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zebrafish, optic tectum, auditory, vestibular, inner ear, microcircuitry, trpv1, capsaicin, piezoelectric actuator
Cellular mapping of the sensory receptive fields of brain structures is a critical step in understanding function and dysfunction in development. Deficits in the ability to receive, process and integrate the senses leads to difficulties recognizing and responding appropriately to stimuli. To understand how the senses are integrated, it is first necessary to map the neurons receptive to inputs from individual senses. The optic tectum of zebrafish is a structure known for its homology to the superior colliculus of mammals and is a center of multisensory integration – including visual, auditory, and somatosensory stimuli. However, the microcircuitry of this important structure has not been determined, particularly in regard to the auditory and vestibular senses. We stimulated the ear of larval zebrafish, developed sensory-pad-specific activation techniques, and mapped the responding neurons in the optic tectum to stimuli from the Posterior Cristae. Identifying these unique neurons opens the door to future research of morphological and molecular characterization of these neurons, which will help elucidate the mechanism of sensory integration with implication in cognitive developmental disorders.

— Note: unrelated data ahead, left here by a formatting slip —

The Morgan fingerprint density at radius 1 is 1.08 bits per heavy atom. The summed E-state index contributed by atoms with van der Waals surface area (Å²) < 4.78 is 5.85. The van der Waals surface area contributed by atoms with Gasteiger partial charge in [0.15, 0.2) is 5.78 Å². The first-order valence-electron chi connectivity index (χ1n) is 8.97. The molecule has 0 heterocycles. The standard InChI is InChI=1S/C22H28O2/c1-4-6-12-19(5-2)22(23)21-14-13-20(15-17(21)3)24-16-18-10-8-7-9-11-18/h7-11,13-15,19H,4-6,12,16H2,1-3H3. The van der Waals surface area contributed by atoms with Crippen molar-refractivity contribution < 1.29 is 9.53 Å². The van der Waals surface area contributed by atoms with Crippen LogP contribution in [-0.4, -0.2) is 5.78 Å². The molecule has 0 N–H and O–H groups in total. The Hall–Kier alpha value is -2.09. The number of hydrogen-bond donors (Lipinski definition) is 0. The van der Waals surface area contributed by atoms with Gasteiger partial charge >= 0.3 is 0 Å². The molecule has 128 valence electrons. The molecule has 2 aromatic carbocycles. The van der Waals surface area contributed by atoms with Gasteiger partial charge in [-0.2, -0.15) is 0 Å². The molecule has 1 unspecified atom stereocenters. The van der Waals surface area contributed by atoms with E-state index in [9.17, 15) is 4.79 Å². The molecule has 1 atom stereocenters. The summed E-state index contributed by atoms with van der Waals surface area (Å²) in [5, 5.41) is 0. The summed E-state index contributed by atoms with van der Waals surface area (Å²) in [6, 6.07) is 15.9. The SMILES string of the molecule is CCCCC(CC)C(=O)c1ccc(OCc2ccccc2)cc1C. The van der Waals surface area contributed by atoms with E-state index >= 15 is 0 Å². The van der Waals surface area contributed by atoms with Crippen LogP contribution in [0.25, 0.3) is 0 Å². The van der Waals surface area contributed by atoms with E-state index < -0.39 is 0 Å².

BYU ScholarsArchive Citation
Marks, Erika and Suli, Arminda, "Mapping Auditory and Vestibular Response Neurons in the Optic Tectum of Larval Zebrafish" (2022). Undergraduate Honors Theses. 249.